top of page

Q&A Competitions, yes or no?

Hi there,

I am a mother of an eight year old, who is currently learning the piano. His teacher is very keen in entering him at some local competitions but I am not as sure. I don't want my son to loose the joy of playing the piano, because it would become too competitive and I don't want him to be dissapointed if he doesn't win. On the other hand, he is very good for his age (his teacher's words not mine) and he was very excited about the idea of extra performances and competitions. Do you have any advice of how to approach this dilema?

Regards, Nina

Dear Nina,

Probably the easiest answer to this question is that you discuss the matter with your son. Even though he is an 8 year old, he has his own wishes and aspirations and he may be very keen to compete. Your job is to be very clear with him that he will not always win and most importantly each competition is an experience, and winning is combination of hard work, the number of experiences you already have and well, luck.

Personally I do not think competitions are a bad thing, if approached in a healthy manner. They give children the extra opportunity to perform and showcase their skills but they also teach them that being a winner means a lot of effort and hard work. As with everything in life there is a certain amount of luck as well and I don't think it is a bad thing that they are aware that sometimes the life does not care how much you worked or how much you practised. It still can happen that there is someone who practised more or just simply had a better day than you.

What happens, very frequently, is that parents are much more concerned about the competition and its results. And here is where the problem begins, because even though you will not tell them directly, they can feel your doubts. For every parent, their child is the most beautiful and the smartest human being alive. One of the most important thing is that as a parent you are able to keep a healthy view on competing and always think of it as a new experience and learning opportunity. Don't get me wrong, accepting the option of failure does not mean that there should not be any wish to win. There should be and that is always a good motivation to put in some extra work. But as with everything in life there is no guarantees.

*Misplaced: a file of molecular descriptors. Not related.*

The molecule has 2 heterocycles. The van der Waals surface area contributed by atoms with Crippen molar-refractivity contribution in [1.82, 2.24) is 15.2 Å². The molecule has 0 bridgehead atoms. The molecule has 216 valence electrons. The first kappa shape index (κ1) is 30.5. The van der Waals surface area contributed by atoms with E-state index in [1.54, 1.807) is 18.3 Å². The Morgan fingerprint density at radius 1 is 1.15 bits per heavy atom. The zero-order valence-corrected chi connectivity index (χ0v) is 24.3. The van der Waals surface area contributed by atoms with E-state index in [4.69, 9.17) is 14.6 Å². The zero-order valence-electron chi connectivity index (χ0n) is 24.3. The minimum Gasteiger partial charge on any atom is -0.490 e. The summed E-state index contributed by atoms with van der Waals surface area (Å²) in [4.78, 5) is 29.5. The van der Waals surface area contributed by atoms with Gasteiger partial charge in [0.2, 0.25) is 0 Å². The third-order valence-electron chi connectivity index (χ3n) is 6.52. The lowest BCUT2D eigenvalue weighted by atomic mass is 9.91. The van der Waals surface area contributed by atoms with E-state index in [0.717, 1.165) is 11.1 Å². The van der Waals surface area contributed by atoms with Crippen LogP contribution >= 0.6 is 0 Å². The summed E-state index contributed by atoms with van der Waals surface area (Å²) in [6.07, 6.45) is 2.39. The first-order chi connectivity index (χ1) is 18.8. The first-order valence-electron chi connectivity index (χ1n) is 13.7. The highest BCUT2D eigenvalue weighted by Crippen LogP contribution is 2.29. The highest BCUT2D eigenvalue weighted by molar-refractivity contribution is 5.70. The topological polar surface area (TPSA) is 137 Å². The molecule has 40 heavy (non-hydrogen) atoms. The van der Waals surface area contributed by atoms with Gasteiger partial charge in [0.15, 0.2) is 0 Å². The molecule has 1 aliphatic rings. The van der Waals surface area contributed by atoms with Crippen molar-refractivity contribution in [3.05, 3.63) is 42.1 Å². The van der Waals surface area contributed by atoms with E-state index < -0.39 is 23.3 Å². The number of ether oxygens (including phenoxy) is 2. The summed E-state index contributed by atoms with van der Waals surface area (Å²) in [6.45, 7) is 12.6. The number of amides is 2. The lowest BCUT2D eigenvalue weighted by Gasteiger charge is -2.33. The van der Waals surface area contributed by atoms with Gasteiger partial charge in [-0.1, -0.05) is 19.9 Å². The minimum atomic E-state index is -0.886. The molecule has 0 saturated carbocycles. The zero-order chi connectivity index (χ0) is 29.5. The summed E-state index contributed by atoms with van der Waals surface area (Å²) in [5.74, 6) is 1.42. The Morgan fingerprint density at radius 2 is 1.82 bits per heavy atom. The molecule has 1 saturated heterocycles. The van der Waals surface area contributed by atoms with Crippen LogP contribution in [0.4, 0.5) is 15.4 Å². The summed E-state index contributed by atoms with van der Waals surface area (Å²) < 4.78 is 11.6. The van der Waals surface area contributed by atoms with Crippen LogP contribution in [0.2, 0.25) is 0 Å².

On the positive side, competitions can be very benefitial for future academic or musical career paths, usually students who compete also achieve higher marks on exams and it definitely gives them more performance opportunities.

If you have a good relationship with the piano teacher and you trust him/her (which I hope you do) I would strongly recommend to talk through your fears and doubts as a mother (if possible try to talk with the teacher alone, without your son). Believe it or not, instrumental teachers usually do get very attached to their students, and that means that in most cases they really wish what is the best for your child. Personally I would never recommend competing to someone if I wouldn't be 120% sure they would benefit from it.

I hope this will help and wish you and your son all the best in the future!

Do you have a music related question? Email us on We will replay on all questions, and non of the questions will be posted without your permission.

Featured Posts
Recent Posts
Search By Tags
No tags yet.
Follow Us
  • Facebook Basic Square
  • Twitter Basic Square
  • Google+ Basic Square
bottom of page